The company also needs to reckon with its customers’ expectations around highly customized drink orders and decide if the back-of-house costs of this variability is worth the point of differentiation.
“Unfortunately, what they've done is they've set [customization] as table stakes for themselves, whereas I think it's less expected elsewhere,” he said.
Rick Camac — executive director of industry relations, Institute of Culinary Education
Camac believes Narasimhan should continue Starbucks’ experimentation around Web3 offerings, such as its recently announced loyalty integration with NFTs, as this emerging marketplace could offer new territory for the chain to establish dominance.
“[Narasimhan] has to prioritize modernization,” he said. “I think it's smart for him to kind of stay ahead of that curve and get the best bang for the buck [with Web3], so to speak.”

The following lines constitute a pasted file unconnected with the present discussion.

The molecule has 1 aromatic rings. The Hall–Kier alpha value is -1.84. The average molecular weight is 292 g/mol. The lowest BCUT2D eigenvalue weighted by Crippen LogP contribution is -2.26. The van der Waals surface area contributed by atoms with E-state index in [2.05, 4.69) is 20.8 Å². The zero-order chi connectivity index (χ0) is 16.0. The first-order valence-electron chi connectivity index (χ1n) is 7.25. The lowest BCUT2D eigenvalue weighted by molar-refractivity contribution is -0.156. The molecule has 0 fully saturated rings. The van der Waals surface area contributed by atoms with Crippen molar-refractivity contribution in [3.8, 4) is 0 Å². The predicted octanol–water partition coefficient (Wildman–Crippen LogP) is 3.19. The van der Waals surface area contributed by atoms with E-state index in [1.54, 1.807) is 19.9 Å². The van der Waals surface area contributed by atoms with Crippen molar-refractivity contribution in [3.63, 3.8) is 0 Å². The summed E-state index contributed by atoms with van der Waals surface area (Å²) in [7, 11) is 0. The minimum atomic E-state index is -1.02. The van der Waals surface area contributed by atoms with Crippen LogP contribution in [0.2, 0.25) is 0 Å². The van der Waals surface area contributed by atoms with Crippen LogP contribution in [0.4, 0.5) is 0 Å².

When it comes to how to prioritize the chain’s challenges, however, Camac feels Narasimhan faces a mixed bag of obstacles. He argues the company’s allowance for hyper-customization of drinks may be the root of both employee frustration and claims of inadequate training, as well as cost problems.
“Choice overload is an issue when you have too many products to offer. It means there's too many things that you have to keep in stock, which makes your inventory expensive, leads to waste… [and] more training,” he said. “If you had to make 10 different things versus making five different things, it's harder to train for 10.”
Changing worker perception about the foodservice industry at large also poses a problem, since few employees in this sector view this kind of work as a career, Camac said. This mindset makes it harder to motivate and retain staff, he said.